Jeff Bezos Picks 18-Year-Old Dutch Student for Blue Origin Rocket Launch


“This is a dream come true!” Mr. Daemen mentioned in a information launch from the household. “I hadn’t counted on this at all until last week that surprising phone call from Blue Origin came. This is so unbelievably cool! The flight to and into space only takes 10 minutes, but I already know that these will be the most special 10 minutes of my life.”

Blue Origin’s spacecraft, New Shepard, is designed for transient space-tourist flights, much like Virgin Galactic’s SpaceShipTwo. But, in contrast to Virgin Galactic’s house aircraft design, New Shepard is extra of a standard rocket that launches vertically. Near the highest of the arc, the capsule, the place as much as six folks sit, separates from the booster. The booster and the capsule coast to an altitude above 62 miles, regarded by many because the boundary of outer house. The capsule’s touchdown is slowed by a parachute.

On this primary flight, there might be 4 folks aboard: Mr. Daemen; Mr. Bezos; Mr. Bezos’ brother, Mark; and Mary Wallace Funk, a pilot who within the 1960s was amongst a bunch of girls who handed the identical rigorous standards that NASA used for deciding on astronauts. But that was at a time when the house company had little interest in deciding on ladies as astronauts.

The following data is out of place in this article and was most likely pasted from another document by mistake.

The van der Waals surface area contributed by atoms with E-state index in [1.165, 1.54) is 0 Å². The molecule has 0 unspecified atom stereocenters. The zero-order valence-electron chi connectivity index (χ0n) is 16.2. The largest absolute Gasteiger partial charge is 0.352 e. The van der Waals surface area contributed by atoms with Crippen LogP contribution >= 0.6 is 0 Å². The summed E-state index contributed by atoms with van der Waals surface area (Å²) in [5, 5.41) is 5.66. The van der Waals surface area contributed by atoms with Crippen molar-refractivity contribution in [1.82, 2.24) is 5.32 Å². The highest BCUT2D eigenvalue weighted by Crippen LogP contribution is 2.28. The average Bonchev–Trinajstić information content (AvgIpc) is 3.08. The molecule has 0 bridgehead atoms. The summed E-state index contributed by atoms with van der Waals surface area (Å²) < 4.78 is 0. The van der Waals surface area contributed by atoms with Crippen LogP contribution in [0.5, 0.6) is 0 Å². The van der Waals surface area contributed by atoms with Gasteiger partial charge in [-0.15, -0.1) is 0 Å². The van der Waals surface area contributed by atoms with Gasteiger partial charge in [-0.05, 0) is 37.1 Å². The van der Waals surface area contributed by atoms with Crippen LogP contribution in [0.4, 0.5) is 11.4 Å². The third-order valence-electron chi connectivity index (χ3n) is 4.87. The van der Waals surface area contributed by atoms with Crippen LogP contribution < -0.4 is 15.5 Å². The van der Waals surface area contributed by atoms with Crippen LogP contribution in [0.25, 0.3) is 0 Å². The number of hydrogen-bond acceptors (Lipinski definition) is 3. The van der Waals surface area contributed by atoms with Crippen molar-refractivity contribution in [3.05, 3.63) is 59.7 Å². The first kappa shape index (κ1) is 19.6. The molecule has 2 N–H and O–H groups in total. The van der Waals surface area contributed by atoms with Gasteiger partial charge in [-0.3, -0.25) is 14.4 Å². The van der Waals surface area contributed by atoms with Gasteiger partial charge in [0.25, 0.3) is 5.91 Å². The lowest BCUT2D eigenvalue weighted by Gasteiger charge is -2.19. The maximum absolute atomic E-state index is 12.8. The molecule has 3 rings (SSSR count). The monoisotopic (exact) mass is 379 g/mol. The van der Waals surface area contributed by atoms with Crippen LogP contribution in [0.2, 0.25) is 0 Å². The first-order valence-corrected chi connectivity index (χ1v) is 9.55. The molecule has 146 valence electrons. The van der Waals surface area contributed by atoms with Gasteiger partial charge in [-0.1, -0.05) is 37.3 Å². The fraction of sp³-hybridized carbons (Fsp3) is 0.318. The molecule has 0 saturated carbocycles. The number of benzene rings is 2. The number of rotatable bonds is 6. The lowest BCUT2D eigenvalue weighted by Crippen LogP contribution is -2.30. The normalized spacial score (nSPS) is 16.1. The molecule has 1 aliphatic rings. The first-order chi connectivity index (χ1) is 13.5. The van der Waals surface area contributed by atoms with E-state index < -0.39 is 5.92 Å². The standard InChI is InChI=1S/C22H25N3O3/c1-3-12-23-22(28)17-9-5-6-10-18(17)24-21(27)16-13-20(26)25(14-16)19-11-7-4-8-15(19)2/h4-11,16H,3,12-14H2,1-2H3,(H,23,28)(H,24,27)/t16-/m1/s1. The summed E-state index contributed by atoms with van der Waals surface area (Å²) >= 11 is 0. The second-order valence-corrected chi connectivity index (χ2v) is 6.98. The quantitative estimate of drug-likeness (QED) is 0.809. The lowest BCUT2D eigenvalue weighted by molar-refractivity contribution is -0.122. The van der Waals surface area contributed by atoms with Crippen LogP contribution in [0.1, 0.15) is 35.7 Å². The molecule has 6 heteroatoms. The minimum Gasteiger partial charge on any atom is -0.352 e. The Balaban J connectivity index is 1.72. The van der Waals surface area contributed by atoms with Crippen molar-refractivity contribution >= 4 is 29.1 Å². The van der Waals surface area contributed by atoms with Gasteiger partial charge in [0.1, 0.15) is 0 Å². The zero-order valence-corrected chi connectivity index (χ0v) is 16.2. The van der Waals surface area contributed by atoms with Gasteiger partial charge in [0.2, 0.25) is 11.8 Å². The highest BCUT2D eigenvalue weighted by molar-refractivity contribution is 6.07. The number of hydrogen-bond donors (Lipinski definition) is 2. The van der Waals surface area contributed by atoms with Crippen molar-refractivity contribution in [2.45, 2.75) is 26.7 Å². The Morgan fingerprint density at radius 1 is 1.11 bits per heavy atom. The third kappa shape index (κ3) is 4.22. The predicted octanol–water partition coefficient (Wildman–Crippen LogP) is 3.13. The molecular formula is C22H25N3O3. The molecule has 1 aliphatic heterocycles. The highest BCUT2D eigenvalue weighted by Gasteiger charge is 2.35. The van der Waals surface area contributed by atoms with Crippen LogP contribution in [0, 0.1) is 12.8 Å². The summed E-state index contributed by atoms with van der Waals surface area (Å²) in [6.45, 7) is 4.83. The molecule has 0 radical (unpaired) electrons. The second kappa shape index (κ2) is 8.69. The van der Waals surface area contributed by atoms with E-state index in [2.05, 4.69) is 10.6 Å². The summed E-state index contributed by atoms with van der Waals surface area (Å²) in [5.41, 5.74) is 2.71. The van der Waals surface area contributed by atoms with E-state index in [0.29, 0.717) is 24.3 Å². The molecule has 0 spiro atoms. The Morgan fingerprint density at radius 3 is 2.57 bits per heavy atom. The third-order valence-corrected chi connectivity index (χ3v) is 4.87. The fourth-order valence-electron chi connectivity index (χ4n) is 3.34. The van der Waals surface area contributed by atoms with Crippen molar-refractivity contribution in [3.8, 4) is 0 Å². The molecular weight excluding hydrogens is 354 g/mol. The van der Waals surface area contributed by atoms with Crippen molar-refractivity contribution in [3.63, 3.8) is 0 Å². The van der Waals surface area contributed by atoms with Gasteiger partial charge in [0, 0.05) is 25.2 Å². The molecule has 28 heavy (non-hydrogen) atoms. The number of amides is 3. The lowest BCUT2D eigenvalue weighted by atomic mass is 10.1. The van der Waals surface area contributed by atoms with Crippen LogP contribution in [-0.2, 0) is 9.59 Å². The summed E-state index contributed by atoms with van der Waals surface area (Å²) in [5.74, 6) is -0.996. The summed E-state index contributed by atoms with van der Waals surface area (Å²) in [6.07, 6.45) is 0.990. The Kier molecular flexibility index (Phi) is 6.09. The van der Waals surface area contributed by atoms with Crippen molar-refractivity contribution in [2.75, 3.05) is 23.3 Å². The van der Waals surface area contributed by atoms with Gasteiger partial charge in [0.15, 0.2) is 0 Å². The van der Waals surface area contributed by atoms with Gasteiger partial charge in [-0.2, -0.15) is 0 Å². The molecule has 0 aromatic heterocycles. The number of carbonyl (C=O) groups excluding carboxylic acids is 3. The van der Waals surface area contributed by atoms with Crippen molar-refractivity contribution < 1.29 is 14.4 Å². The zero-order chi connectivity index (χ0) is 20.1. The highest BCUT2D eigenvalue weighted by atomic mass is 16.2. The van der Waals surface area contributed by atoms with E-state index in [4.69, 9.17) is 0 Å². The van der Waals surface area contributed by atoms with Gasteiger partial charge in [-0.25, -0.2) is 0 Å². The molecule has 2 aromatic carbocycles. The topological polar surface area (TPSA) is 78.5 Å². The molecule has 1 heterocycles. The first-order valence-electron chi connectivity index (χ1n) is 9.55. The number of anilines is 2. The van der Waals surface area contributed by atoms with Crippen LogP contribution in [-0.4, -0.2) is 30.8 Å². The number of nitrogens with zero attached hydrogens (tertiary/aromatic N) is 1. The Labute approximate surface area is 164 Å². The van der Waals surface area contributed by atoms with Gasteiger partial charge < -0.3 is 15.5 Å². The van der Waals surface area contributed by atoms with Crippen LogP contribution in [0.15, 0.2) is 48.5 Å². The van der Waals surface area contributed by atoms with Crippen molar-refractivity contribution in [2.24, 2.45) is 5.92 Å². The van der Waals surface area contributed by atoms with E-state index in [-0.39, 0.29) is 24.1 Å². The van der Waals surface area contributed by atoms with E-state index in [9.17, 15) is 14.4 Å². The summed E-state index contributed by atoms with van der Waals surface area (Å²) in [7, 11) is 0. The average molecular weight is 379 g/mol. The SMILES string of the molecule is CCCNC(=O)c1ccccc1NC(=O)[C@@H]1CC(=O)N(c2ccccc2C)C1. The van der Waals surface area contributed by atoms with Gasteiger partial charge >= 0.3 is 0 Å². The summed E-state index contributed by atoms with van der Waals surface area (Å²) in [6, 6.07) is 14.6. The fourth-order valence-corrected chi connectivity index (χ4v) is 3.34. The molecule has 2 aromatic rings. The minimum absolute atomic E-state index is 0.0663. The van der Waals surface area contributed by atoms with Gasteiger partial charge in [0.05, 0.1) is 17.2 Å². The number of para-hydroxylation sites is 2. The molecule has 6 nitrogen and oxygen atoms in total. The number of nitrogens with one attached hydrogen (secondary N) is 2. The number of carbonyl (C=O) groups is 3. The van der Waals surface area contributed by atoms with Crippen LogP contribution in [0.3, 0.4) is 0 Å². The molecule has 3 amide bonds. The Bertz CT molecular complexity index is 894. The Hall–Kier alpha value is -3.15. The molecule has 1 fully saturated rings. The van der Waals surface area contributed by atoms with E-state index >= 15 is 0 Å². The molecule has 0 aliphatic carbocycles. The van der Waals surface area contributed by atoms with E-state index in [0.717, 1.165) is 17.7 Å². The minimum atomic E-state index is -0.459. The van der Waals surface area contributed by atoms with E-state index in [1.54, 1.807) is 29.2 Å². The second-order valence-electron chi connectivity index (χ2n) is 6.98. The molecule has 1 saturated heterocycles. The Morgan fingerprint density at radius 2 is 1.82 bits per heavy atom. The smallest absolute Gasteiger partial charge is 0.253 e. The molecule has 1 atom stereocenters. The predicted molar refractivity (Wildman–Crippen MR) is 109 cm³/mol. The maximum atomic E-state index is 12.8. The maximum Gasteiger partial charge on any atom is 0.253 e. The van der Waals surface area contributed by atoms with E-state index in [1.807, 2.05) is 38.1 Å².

At 18, Mr. Daemen would be the youngest individual ever to go to house. At 82, Ms. Funk, who goes by Wally, would be the oldest.

According to the household’s information launch, Mr. Daemen and his father, Joes Daemen, founding father of Somerset Capital Partners within the Netherlands, had been intrigued by the potential of getting on the flight. “But when the bids started to skyrocket during the auction, we dropped out,” Joes Daemen mentioned.

Blue Origin didn’t reveal how a lot the Daemens had been paying for the seat; it has not but publicly introduced a value for tickets. According to the Daemens, the worth is quite a bit decrease than the $28 million successful bid. The cash they paid might be donated by Blue Origin to a charity that has not but been decided.

On Wednesday, Blue Origin introduced that $19 million from the $28 million successful bid will go to 19 space-related nonprofit organizations — $1 million every. The recipients embody AstraFemina, a collective of girls in science and engineering who goal to function position fashions to women; the Brook Owens Fellowship, which gives paid internships and fellowships to undergraduate ladies; and Higher Orbits, an experimental studying lab for highschool college students.

Kitty Bennett contributed analysis and Claire Moses contributed translation.



Source link Nytimes.com

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